A History of The Will-Burt Company
Our history spans more than a century and weaves its way through several locations and a variety of products for various industries. Yet the underlying and unchanging theme of that story can be summed up in a single word: Excellence. Excellence achieved through individual ingenuity and resourcefulness gave the company its initial thrust and makes Will-Burt the extraordinary company it is today.
The brothers who etched the early history of the enterprise, J.W. and B.G. Cope, were ingenious and resourceful out of necessity. The general repair shop they opened in 1894 near the village of East Greenville, Ohio, was equipped with a hodgepodge of tools and machinery discarded by other shops. Nevertheless, the Copes’ willingness to take on any job and work all hours to get it done right proceeded, not so much from financial need as from an inborn urge to rise to any challenge.
Accordingly, when the patent rights to the Cyclone Drilling Machine became available in 1895, the brothers purchased them and began making tools and machinery for the water well drilling industry.
The move to a larger facility in Orrville, Ohio, in 1901, brought the Copes a new partner, William A. Tschantz, and brought the company to new levels of productivity, its drills now in demand in many foreign countries. With the death of J.W. Cope in 1915, the surviving partners sold the Cyclone Drilling Company and used the proceeds to launch a new venture, an experimental design shop which derived its title – The Will-Burt Company – from the first syllables of its founders’ given names: William Tschantz and Burton Cope. The Will-Burt Company was incorporated in 1918. When Mr. Tschantz decided to pursue his own business interest some years later, Mr. Cope retained the Will-Burt name and turned the experimental shop into a machinery rebuilding and repair operation.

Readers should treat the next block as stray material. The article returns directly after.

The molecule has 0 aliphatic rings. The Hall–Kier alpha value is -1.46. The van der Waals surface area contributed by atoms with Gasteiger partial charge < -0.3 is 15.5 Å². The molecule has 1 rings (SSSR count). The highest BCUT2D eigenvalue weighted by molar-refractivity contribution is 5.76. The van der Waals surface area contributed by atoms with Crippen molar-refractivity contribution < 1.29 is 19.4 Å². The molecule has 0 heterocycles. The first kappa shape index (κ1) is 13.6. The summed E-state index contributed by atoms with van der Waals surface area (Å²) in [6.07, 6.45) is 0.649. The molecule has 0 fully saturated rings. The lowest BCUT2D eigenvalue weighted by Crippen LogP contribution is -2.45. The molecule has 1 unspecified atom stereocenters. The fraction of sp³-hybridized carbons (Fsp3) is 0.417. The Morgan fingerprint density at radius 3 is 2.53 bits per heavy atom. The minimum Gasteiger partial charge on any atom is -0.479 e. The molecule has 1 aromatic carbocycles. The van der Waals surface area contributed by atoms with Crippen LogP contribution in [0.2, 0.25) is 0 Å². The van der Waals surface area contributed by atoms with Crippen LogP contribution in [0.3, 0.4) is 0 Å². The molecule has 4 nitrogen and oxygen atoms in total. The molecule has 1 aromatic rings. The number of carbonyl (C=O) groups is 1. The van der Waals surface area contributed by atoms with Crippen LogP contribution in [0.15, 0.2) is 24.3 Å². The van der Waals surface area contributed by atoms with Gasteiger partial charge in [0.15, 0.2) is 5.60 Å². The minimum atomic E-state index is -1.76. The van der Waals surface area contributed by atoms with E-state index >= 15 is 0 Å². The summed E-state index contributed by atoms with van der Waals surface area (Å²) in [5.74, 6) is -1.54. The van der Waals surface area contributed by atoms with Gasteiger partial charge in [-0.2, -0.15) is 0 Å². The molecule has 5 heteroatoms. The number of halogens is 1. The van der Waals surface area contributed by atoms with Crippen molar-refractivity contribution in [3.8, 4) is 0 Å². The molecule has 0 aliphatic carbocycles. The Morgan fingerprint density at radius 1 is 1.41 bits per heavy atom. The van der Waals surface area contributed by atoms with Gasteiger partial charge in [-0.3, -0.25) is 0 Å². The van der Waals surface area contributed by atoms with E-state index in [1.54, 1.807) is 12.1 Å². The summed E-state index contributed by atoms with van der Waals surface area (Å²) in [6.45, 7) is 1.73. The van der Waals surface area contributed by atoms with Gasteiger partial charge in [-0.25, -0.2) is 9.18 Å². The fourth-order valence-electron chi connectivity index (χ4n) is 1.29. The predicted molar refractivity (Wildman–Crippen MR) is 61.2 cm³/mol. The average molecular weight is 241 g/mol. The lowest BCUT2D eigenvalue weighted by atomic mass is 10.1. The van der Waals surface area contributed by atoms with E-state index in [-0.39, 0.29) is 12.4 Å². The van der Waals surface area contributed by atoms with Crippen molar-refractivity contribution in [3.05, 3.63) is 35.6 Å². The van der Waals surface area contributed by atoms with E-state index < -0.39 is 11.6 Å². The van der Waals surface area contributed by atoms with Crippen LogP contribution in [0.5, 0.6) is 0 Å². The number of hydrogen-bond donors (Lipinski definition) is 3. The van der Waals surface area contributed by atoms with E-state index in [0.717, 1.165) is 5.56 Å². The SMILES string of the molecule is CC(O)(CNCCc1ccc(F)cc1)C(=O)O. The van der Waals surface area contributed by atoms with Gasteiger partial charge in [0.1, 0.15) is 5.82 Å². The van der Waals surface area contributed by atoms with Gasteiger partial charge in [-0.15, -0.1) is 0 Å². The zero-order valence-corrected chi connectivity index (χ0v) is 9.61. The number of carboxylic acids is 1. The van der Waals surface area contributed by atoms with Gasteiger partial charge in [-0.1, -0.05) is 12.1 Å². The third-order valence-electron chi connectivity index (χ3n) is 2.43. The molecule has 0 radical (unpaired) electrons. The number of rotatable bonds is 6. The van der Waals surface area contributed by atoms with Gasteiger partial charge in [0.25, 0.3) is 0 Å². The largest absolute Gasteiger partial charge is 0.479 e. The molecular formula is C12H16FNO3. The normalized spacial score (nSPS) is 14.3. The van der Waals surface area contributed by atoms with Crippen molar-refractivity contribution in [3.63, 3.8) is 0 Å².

The decades that followed saw continuous growth of our capabilities and its reputation. The company manufactured combustion controls for the Hagan Company of Pittsburgh, coal stokers for the Automatic Coal Burner Company of Seattle, and its own line of innovatively designed stokers. World War II drew the company into subcontract work for which it won the “E Award” on component parts for military equipment. It was this “jobbing” contribution to the war effort that opened the door for Will-Burt to an ever-broadening stream of OEM projects.
Overall expansion was sharply accelerated in the 1960s as we embarked on a series of acquisitions. The company purchased the Heating Division of the Illinois Iron and Bolt Company; the Iron Fireman Stoker Division of Space Conditioning, Inc.; the Anchor Stoker Division of Stratton and Terstegge Company; the tool and die operations of Del Industries and Thomas Mold & Die Company.
Today, more than 300 people contribute a vast range of talents and technical skills to The Will-Burt Company. They employ computer-aided design as well as some of the most sophisticated manufacturing equipment available. Yet the spirit of the company’s founders is still very much in evidence. Their willingness to tackle any job is apparent today in the company’s integrated operations: its ability to handle all phases of the manufacturing process – from tool and die development, machining and fabrication through installation of electronics and instrumentation to design and delivery of telescoping mast and lighting products fully assembled. The founders’ individual ingenuity and resourcefulness are clearly evident in the fact that The Will-Burt Company is 100% owned by its employees.
Thus, the Will-Burt story continues. Highly skilled people personally motivated to provide superior products, equipment reflecting the most advanced technology, and stringent quality control inherent in broad, in-house capabilities are all elements of that story. The underlying theme, as always, is Excellence.